Dave Touretzy, Research Professor,Carnegie Mellon University

 

Dave Touretzy, Research Professor,Carnegie Mellon University

Sage 4101

November 12, 2008 12:00 PM - 1:30 PM

Abstract:

How can robot programmers best express algorithms for parsing the visual world? Even a simple color-segmented planar world poses many

interesting perceptual problems. I will argue that the most natural approach uses two types of representations: iconic (pixel-based) and

algebraic (shape-based). This "dual-coding" approach to vision, in which the two representation types can interact when necessary, was

inspired by Alan Paivio's dual-coding theory of mental representations. My students and I have implemented the dual-coding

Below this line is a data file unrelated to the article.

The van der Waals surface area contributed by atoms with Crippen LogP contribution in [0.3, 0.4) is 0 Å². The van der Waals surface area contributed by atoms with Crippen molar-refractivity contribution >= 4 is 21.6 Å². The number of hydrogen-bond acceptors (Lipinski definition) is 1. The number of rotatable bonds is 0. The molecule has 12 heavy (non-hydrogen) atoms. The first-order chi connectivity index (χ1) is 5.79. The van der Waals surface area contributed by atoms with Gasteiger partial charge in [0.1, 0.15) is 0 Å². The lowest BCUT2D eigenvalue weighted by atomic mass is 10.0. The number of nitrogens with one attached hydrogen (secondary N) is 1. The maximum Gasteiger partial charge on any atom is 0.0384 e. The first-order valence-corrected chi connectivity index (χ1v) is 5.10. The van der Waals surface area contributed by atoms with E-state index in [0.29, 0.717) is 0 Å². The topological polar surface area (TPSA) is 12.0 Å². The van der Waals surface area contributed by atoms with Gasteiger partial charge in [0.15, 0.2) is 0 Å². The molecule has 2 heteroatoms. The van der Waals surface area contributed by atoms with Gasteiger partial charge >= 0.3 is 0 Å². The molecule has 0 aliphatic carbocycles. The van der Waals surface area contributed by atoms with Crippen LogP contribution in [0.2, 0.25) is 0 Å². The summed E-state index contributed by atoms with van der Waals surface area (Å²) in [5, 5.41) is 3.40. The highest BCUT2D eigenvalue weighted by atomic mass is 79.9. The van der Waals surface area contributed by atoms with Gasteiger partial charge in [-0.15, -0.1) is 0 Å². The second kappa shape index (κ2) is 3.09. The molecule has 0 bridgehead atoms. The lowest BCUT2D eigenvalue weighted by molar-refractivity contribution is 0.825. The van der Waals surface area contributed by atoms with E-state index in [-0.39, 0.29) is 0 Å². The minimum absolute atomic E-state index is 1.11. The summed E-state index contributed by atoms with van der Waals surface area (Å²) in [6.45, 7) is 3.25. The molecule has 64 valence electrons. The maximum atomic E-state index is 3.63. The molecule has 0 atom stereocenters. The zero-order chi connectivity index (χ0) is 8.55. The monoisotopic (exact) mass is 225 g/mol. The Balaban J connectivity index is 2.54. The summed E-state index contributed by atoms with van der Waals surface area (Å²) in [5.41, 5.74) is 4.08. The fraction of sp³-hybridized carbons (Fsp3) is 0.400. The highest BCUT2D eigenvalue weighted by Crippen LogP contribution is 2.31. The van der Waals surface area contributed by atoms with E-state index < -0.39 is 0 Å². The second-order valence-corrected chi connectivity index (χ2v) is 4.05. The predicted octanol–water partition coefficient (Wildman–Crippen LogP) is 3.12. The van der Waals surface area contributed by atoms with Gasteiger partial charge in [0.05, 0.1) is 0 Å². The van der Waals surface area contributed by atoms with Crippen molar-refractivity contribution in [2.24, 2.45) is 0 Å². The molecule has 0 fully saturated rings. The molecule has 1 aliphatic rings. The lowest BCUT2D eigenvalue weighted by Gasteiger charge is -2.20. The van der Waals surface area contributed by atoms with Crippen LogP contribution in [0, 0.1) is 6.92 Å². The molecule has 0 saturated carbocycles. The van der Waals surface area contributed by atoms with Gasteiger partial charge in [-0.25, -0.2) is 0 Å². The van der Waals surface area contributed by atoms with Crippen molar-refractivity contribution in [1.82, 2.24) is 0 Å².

idea in the Tekkotsu robot programming framework and used it to teach robot vision programming to undergraduates. An important factor in

our success has been an interactive GUI tool with which students can examine the robot's mental representations on the fly. Our approach

can potentially be extended in several interesting ways, drawing inspiration from Shimon Ullman's proposal for visual routines. Two

examples are incorporating gestalt perception operations, and adding mechanisms for control of visual attention.

Dual-coding representations for robot vision programming in Tekkotsu

 

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